Spread across the sandy vistas just off Miami Beach’s iconic Ocean Drive, Untitled Art Fair opened its doors this week for the 5th annual edition of its fair during Miami Art Week. Recognized for a curator-first mentality and a focused, yet exploratory tone, the fair’s early hours offered a striking first look at the caliber and diversity of works on view in Miami this week. The fair, has hit its stride with this year’s offering, bringing a group of exhibitors that push distinctly cohesive threads and perspectives over the course of the fair, even as each offers a singular perspective on their chosen media or discourse.
Untitled’s approach towards its participants and projects stands out in a landscape of fairs that often seem to focus primarily on top-sellers, blue-chip pieces and market anchors. Its organizational team is curator-heavy, with express attention paid towards the galleries and artists selected for each booth. The result is a selling event that flows more like a series of micro-exhibitions, opening notable exchanges and conversations between each space, project or other programming on site. A series of minimal, geometric excursions in paint and sculpture by artists Klaus Joerres, Robert Lazzarini and others, echoed a similar approach to balance and meditation by artist Nadia Ariya at the Taymour Grahne booth (consisting solely of pink flooring), a series of subdued canvases, and several small rock sculptures. Other booths were also pursuing similarly scaled-back strategies, like The Hole’s series of digitally manipulate photos by Matthew Stone. Combining flourishes of paint with the artist’s signature take on the construction of the image, the space’s stark grey flooring helped the viewer in focusing in on the dominant color schemes of each work, a strategy that seemed to pay off with a sold-out booth only hours into the fair.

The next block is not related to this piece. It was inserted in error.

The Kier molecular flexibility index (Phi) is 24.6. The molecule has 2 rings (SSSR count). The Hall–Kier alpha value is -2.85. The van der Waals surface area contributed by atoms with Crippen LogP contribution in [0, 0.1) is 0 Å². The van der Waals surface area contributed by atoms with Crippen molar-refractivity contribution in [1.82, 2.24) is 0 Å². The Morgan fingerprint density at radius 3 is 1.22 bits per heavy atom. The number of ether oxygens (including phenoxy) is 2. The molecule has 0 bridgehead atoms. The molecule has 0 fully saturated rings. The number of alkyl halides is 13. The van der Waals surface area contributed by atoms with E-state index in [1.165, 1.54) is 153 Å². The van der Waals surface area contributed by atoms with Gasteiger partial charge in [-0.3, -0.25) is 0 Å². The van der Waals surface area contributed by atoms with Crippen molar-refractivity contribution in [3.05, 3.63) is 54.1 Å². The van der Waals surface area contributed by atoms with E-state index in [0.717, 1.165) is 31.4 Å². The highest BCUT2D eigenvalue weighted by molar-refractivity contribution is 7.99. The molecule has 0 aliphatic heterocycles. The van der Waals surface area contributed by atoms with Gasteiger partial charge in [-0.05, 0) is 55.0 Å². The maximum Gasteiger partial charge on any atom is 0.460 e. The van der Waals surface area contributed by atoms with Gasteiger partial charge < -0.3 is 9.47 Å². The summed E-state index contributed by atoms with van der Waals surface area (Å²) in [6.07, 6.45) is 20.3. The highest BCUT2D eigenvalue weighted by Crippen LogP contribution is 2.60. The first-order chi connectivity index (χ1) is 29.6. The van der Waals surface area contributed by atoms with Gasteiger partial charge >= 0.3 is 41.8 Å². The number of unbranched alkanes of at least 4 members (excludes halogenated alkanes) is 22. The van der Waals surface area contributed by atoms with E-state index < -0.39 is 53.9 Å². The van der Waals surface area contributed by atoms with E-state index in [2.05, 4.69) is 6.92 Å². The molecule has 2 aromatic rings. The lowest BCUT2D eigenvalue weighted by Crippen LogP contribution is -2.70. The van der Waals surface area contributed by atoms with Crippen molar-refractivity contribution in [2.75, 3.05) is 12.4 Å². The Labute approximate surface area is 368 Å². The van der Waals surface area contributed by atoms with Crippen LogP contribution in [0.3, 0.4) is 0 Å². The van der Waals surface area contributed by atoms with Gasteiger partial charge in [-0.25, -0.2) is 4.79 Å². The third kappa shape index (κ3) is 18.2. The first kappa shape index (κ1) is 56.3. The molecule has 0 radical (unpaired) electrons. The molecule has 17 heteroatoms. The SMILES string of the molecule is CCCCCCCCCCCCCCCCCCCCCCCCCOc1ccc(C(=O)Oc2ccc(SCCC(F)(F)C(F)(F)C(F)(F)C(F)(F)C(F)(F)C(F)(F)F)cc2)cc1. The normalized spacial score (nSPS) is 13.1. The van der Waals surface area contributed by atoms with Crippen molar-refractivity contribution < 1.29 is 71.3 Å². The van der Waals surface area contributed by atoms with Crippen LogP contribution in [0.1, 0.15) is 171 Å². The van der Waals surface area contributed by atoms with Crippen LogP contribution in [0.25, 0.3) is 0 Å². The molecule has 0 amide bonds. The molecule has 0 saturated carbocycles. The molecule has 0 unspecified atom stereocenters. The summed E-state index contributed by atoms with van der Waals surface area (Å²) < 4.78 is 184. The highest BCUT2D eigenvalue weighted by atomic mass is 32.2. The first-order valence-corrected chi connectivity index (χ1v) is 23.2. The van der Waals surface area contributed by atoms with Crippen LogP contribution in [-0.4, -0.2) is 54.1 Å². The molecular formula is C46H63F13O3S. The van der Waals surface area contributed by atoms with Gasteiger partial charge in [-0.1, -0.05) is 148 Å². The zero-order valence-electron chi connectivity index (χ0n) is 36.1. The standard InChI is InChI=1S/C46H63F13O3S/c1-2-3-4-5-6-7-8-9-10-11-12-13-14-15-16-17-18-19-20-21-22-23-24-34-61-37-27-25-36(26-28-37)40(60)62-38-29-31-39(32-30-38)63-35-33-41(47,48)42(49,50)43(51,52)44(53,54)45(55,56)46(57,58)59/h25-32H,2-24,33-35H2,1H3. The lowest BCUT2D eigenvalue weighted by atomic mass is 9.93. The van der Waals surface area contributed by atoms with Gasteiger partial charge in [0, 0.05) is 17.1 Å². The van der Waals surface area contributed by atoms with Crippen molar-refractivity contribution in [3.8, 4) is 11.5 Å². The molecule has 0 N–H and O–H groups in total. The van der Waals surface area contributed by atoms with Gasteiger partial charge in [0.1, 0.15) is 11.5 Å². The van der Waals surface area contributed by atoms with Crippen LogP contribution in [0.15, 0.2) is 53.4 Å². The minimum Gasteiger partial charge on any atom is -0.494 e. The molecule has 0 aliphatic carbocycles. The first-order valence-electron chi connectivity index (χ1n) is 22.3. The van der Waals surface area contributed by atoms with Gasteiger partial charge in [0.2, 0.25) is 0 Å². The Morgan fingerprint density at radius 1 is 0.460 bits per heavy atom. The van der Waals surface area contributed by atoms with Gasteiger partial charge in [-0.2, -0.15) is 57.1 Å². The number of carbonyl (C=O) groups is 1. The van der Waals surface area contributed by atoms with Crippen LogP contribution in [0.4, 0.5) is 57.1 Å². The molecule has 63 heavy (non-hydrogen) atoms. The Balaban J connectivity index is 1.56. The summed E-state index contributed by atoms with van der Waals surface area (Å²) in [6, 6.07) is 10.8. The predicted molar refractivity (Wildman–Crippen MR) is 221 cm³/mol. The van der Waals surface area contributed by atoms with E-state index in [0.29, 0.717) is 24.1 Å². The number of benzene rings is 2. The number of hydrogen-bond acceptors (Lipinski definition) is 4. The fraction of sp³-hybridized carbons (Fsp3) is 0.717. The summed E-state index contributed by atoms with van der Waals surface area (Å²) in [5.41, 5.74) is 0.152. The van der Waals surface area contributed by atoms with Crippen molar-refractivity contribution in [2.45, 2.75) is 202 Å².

Elsewhere, galleries were exploring more madcap and free-flowing installations. At Chicago’s Carrie Secrist, artist Andrew Holmquist was drawing on a wide range of historical touchstones, twisting their forms and figures through a vivid storm of color and line. Shown inside a booth boasting multiple chambers, including a wall covered in his drawing work, and a large red plastic curtain, the booth itself seemed to echo the artist’s sense of subversion and manipulation of his chosen images. This sense of restless imagination found a parallel at Richmond’s Ada Gallery, where artist Derek Larson was showing a series of boundlessly surreal assemblages, many featuring towel racks, mirrored surfaces, and several video screens depicting dancing aliens (rigged to follow the viewer’s eye and adjust to their height).
These booths were complemented by one of the fair’s more high-profile projects, a new edition of Rikrit Triavanija’s Do We Dream Under the Same Sky project. In one corner of the fairgrounds, the artist had set up a booth, and was printing shirts for visitors, emblazoned with a number of cryptic phrases and images. The collaboration with artist Tomas Vu also saw a surf-lounge on the outdoor deck of the fair tent. Referencing Russian collective Pussy Riot (rumored to be performing at The Hole’s Nautilus Hotel party this Thursday), the works positioned political agency and awareness at the core of the most leisurely of beach activities, proposing the group’s name spread across the coastline.
This sense of the political, and the increased focus on the gallery booth ad an extended network of images and objects, seems to dominate Untitled this year, noting a particularly nuanced approach to the fair site as a series of engaged spaces working in tandem. If this is the vision for Untitled moving forward, the fair seems to be in a prime location to continue pushing ambitiously critical perspectives in a time when the art world, and perhaps the U.S.A. more broadly, needs them most.
The fair will run through December 4th.
— D. Creahan
Untitled Art Fair Miami Beach [Website]